Rural Communications

Part of the excitement and challenge of living surrounded by mountains, and being off-the-grid is finding the right equipment for communication purposes. We are able to get good shortwave, and moderately good AM/FM reception, but not the best. So after searching the internet we came across a company called RadioLabs in Fortuna CA who sold a modified version of the Sangean ATS-909 called the Super Sangean 909. (And we were not disappointed with the quality of this suped-up model). We used a standard spool SW antenna (included), and we were able to get great shortwave reception. The 909’s telescopic antenna gave us excellent FM, and AM (we picked up a few stations as far as the Midwest, and I’m sure more will be discovered later on).

You can check out the Radiolabs site for the modified specs, but all we can say is that it was a great investment since this radio will be our only major source of news.

The next challenge was getting a working telephone. Part of our goal was to have as few high-cost monthly bills as possible, and we all know how much a monthly phone bill can be. So we opted for a prepaid cellphone from Alltel. We chose Alltel because there are two Alltel cell towers within a 20 mile radius of our location. The problem was… we’re surrounded by mountains. So more online research led us to alternativewireless.com. Their CSR’s, Katherine and Nick were great help in guiding us to the right equipment to boost our cell signal. So we ended up purchasing an omni-directional antenna, and a Wilson Signal Booster. The signal booster can be powered by plugging it into a cigarette 12v adapter… which was a plus for us, since we have no power source installed as of yet. After the initial setup (which was quite simple) we attached the Velcro piece to our cellphone (no phone adapter needed), turned on the phone, and… presto… telephone problem solved.

Here is our antenna temporarily mounted on a 1″ x 8′ PVC pipe. We’ll decide a more permanent location for it once we finish building our house.

The Wilson Signal Booster is on the right. And… the two items on the left are our next recommendation… d.light solar lights.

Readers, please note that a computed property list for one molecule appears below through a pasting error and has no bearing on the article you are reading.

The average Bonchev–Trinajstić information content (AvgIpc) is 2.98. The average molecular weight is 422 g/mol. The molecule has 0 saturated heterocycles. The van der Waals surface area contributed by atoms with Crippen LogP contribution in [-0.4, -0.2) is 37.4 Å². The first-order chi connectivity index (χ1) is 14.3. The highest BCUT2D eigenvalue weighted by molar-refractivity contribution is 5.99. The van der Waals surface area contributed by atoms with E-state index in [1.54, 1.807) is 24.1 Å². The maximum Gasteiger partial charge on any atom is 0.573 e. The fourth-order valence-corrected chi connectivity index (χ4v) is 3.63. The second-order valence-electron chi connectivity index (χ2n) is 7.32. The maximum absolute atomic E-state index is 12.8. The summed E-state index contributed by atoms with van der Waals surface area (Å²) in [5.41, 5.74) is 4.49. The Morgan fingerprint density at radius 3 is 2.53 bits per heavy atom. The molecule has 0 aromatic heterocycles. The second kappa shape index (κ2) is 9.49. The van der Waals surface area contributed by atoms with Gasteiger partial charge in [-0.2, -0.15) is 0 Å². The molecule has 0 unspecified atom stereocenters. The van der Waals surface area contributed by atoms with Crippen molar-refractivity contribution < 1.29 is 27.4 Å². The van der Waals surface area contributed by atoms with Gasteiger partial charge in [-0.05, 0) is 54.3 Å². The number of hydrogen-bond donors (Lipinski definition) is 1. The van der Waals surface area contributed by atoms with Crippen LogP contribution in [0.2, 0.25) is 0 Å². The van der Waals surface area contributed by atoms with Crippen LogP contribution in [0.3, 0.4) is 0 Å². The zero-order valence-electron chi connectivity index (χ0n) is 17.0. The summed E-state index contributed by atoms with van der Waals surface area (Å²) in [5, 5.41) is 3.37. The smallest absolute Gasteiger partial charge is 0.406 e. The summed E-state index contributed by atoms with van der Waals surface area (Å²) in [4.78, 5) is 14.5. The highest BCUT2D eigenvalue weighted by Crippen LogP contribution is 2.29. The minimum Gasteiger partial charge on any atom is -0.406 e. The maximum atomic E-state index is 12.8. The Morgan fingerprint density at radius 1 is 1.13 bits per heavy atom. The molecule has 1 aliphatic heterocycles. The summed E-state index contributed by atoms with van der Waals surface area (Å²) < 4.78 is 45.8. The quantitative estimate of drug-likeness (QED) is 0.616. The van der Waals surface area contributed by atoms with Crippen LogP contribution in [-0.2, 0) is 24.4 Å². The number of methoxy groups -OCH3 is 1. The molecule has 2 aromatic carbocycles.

We just happened to stumble across the d.light solar lights by accident. While reading an article on Rural Lighting, there was a small mention in the footnotes of a company called d.light. So after some sleuthing, we found their website. And all we can say is… what a find. Not only are these lights bright (brighter than any solar powered lights we’ve owned before), but they are inexpensive. The model with the blue top is called the “Kiran“, and sells for $15. The green light to the far left is the “Nova“, which sells for $45. Both are sold on Amazon.com (which is the only place to buy them in the US). The downside is… Amazon sells a lot of them and are frequently out-of-stock. So if they interest you, get them while you can. (As of this posting they are both in stock). We highly recommend them and you won’t be disappointed.

DIY Green House

We completed building our green house last weekend. We started on April 17th and worked on it for four continuous weekends. We are very pleased with the way it turned out. We opted for a modest size of 12′ x 16′.

When we build our next green house, there are a few things we will do differently. (1) Level the ground before we build. (2) Reinforce the base frame corners and pay more attention to the tendency of the PVC pipes to work their way outward by using re-bar as anchor stakes to strengthen each pipe, and keep the outward pressure off of the frame. (3) Always pre-plan your excess dirt pile. Dirt always seems to triple in size after you dig it out. (We speak from experience)

Things we did right the first time… (1) Bracing the PVC pipes with 1″ x 2″ wood strips on the top and sides of the frame. (2) Digging out the beds before we put the plastic on.

Things we may wish we had done differently… (1) Having the ability to lift the plastic on the sides to allow for more air flow on really hot days. (We’ll update you on this at the end of the summer)

Here are some photos we took during the building process.

We used 2″ x  6″ for the base frame, and 1″ PVC pipes.

We secured the PVC pipes with 2 Two-Hole Straps on each pipe. (I only took a photo of the first set of straps) At this stage we should have used re-bar as anchor stakes to strengthen each pipe. There was a big wind storm during the following week which caused the pipes to flex so much that it broke the screws that were holding the base frame together. So we had to nail the frame back together, and added scraps of 1″ x 6″ wooden joining plates on the ends for added strength.

We painted the base frame and started our plumb lines for the doors and windows. We then discovered just how much of a slant the ground was, (more than a one foot difference across the 12 foot width of the green house) so our options were… (1) dig a trench on the side and back to level it out. (2) build up one side with rocks (and hope the mice wouldn’t discover a way inside) (3) leave it as it was and live with a green house that looked like it should be in the Flintstones. We opted for digging a trench.

Once the structure was level we began building the end framing with 2″ x 3″.

Next we built the door and window frames out of scrap 1″ x 6″ and screwed them into place.

After we painted the door and window frames, and dug out the beds, we rolled our plastic over the top and secured the plastic on the ends with strips of lathe on the outside and inside of the green house. We also built a 4′ t-post fence fence around it to discourage any curious deer.

Here are the raised beds built with scrap 1″ x 6″. We also left some space in the back for storage of garden tools, and a sprouting station.

Both doors and all four windows are permanently screened. We made a rolling plastic cover for both doors for summer, and we’ll replace these with a removable plastic covered frame for the winter.